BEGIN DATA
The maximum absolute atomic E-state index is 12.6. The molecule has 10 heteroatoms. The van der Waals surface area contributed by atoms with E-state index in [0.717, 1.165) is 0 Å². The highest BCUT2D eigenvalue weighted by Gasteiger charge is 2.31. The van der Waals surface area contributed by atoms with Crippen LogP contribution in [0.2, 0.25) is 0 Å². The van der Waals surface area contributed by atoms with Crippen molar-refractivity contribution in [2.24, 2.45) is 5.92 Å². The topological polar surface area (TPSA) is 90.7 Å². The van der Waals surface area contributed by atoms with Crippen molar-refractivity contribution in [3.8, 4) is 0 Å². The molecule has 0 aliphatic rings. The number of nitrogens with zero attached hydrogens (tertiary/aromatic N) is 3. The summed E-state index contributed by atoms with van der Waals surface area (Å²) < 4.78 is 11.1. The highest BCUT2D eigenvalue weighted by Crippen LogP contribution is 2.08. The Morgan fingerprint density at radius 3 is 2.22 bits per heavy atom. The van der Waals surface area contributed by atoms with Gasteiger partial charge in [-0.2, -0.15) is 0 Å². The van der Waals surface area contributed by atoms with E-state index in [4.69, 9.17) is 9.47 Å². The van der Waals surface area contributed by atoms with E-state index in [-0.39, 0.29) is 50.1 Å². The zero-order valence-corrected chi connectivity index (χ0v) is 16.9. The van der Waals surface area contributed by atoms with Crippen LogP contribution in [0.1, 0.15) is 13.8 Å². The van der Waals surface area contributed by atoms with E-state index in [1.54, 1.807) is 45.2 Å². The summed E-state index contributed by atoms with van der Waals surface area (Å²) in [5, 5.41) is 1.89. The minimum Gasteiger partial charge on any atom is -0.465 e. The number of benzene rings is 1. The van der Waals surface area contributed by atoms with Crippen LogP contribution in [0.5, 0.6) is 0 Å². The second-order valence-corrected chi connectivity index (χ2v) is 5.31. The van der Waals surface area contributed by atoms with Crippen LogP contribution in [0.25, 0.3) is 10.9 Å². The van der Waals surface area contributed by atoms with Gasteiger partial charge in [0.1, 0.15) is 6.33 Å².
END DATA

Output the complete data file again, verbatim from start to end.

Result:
The maximum absolute atomic E-state index is 12.6. The molecule has 10 heteroatoms. The van der Waals surface area contributed by atoms with E-state index in [0.717, 1.165) is 0 Å². The highest BCUT2D eigenvalue weighted by Gasteiger charge is 2.31. The van der Waals surface area contributed by atoms with Crippen LogP contribution in [0.2, 0.25) is 0 Å². The van der Waals surface area contributed by atoms with Crippen molar-refractivity contribution in [2.24, 2.45) is 5.92 Å². The topological polar surface area (TPSA) is 90.7 Å². The van der Waals surface area contributed by atoms with Crippen molar-refractivity contribution in [3.8, 4) is 0 Å². The molecule has 0 aliphatic rings. The number of nitrogens with zero attached hydrogens (tertiary/aromatic N) is 3. The summed E-state index contributed by atoms with van der Waals surface area (Å²) < 4.78 is 11.1. The highest BCUT2D eigenvalue weighted by Crippen LogP contribution is 2.08. The Morgan fingerprint density at radius 3 is 2.22 bits per heavy atom. The van der Waals surface area contributed by atoms with Gasteiger partial charge in [-0.2, -0.15) is 0 Å². The van der Waals surface area contributed by atoms with E-state index in [4.69, 9.17) is 9.47 Å². The van der Waals surface area contributed by atoms with E-state index in [-0.39, 0.29) is 50.1 Å². The zero-order valence-corrected chi connectivity index (χ0v) is 16.9. The van der Waals surface area contributed by atoms with Crippen LogP contribution in [0.1, 0.15) is 13.8 Å². The van der Waals surface area contributed by atoms with E-state index in [1.54, 1.807) is 45.2 Å². The summed E-state index contributed by atoms with van der Waals surface area (Å²) in [5, 5.41) is 1.89. The minimum Gasteiger partial charge on any atom is -0.465 e. The number of benzene rings is 1. The van der Waals surface area contributed by atoms with Crippen LogP contribution in [0.5, 0.6) is 0 Å². The second-order valence-corrected chi connectivity index (χ2v) is 5.31. The van der Waals surface area contributed by atoms with Crippen LogP contribution in [0.25, 0.3) is 10.9 Å². The van der Waals surface area contributed by atoms with Gasteiger partial charge in [0.1, 0.15) is 6.33 Å².